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Polistes sp.

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    1/2in to 1in long

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  • Icon-Wings


Top-view illustration of a wasp.
Side-view illustration of a wasp.
Paper wasps on a hive hanging from a tree branch.
Close up of wasps on cells within a wasp nest.

General Information

If you have wasps buzzing around outside, it can be difficult to enjoy spending time in the yard—especially if you or a loved one are allergic. Help protect your family from these stinging insects by learning how to help keep wasps away from your home.

  • The active season for wasps is usually April through September.

  • Some people call these “umbrella wasps” because the nest comb (visible from below) resembles an open umbrella.


  • Paper wasp nests are commonly found hanging from awnings, soffits, window ledges, porch roofs, and railings.

  • Less noticed wasp nests may occur in garage and shed rafters, or behind shutters and siding.

  • In the spring, queen wasps search areas around homes to build a new nest. Once the nest is established, they raise their young at this site.

  • In the fall, all the wasps in the nest die except for the newly emerged queens who search for a secluded spot to hibernate for the winter. The following spring, the cycle begins again.

  • Paper wasps don’t go out of their way to bother humans, but when disturbed, they will sting in an attempt to defend their nest.

  • Some people can have severe allergic reactions to wasp stings. These people should get immediate medical attention if stung.


Effective wasp control starts with limiting their access to your home and removing items that attract these pesky insects. You can help protect your family and keep wasps away from your home by doing the following:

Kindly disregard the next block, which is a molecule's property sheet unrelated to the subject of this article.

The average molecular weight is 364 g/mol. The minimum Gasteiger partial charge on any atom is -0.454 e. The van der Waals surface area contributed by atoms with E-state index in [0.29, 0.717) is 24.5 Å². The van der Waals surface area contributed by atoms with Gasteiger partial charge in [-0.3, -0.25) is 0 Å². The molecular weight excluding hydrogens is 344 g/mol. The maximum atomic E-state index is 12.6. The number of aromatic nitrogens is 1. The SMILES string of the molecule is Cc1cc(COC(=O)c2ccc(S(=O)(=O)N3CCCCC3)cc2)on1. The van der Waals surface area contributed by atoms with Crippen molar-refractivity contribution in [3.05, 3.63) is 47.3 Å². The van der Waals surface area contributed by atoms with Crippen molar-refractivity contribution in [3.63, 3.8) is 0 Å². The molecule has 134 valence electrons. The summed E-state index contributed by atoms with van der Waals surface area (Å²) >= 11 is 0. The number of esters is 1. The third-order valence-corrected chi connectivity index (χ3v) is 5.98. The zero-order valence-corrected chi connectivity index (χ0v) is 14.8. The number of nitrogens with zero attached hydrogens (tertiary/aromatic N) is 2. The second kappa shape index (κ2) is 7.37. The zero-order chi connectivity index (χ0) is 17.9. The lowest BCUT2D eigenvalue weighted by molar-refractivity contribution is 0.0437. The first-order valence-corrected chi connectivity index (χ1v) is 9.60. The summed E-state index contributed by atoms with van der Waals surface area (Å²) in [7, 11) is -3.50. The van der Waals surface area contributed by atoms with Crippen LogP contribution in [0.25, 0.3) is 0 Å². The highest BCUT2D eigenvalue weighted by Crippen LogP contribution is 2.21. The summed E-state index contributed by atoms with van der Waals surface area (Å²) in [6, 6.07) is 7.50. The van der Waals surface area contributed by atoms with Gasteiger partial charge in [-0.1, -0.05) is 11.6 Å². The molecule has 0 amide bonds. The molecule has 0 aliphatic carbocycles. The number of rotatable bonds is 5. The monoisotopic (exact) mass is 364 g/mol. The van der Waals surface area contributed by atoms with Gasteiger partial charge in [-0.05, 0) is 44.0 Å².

• Restrict wasp access to your home by closing all doors and windows.

  • Repair holes and loose edges on door and window screens that may allow wasps to enter.

  • Keep garbage containers sealed and away from your home’s entrances.

  • Rinse all items before placing them in the recycling bin.

  • Cover or store food in sealed containers when eating outside.


Treating a small wasp problem as soon as it appears can help prevent a larger one in the future. Here’s how to help get rid of wasp nests:

  • Never attempt to remove wasp nests alone! It’s important to have someone else there in case of an emergency.

  • Ask someone else or hire a professional to treat the wasp nest if you’re allergic to stings.

  • Spray wasp nests only at dusk or after dark when it’s cooler and wasps are less active and less likely to leave the nest to sting you.

  • Wear pants, long sleeves, and gloves to help reduce your chance of being stung during wasp nest removal.

  • Inspect eaves, overhangs, and roofs for new nests and spray them as soon as they are found.

Illustrations of wasp, mosquito and spider

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